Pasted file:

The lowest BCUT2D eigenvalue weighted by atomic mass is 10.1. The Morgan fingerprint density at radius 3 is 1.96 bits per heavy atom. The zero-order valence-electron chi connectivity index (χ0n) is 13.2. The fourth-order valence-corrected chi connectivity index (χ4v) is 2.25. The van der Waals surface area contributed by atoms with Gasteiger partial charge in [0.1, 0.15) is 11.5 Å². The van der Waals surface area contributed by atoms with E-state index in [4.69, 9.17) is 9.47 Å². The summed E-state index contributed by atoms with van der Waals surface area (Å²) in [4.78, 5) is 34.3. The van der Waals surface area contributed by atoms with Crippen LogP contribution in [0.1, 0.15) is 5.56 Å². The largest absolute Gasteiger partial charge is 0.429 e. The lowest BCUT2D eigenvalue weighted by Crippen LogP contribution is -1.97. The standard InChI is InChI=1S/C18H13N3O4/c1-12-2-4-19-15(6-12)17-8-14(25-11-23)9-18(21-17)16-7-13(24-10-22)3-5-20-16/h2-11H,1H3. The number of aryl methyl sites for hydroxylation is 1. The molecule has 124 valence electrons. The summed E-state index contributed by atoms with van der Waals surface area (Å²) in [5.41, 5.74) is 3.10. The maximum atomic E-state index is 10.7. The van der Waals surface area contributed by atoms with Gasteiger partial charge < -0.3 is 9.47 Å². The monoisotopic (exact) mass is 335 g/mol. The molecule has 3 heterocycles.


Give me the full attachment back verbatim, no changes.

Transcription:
The lowest BCUT2D eigenvalue weighted by atomic mass is 10.1. The Morgan fingerprint density at radius 3 is 1.96 bits per heavy atom. The zero-order valence-electron chi connectivity index (χ0n) is 13.2. The fourth-order valence-corrected chi connectivity index (χ4v) is 2.25. The van der Waals surface area contributed by atoms with Gasteiger partial charge in [0.1, 0.15) is 11.5 Å². The van der Waals surface area contributed by atoms with E-state index in [4.69, 9.17) is 9.47 Å². The summed E-state index contributed by atoms with van der Waals surface area (Å²) in [4.78, 5) is 34.3. The van der Waals surface area contributed by atoms with Crippen LogP contribution in [0.1, 0.15) is 5.56 Å². The largest absolute Gasteiger partial charge is 0.429 e. The lowest BCUT2D eigenvalue weighted by Crippen LogP contribution is -1.97. The standard InChI is InChI=1S/C18H13N3O4/c1-12-2-4-19-15(6-12)17-8-14(25-11-23)9-18(21-17)16-7-13(24-10-22)3-5-20-16/h2-11H,1H3. The number of aryl methyl sites for hydroxylation is 1. The molecule has 124 valence electrons. The summed E-state index contributed by atoms with van der Waals surface area (Å²) in [5.41, 5.74) is 3.10. The maximum atomic E-state index is 10.7. The van der Waals surface area contributed by atoms with Gasteiger partial charge < -0.3 is 9.47 Å². The monoisotopic (exact) mass is 335 g/mol. The molecule has 3 heterocycles.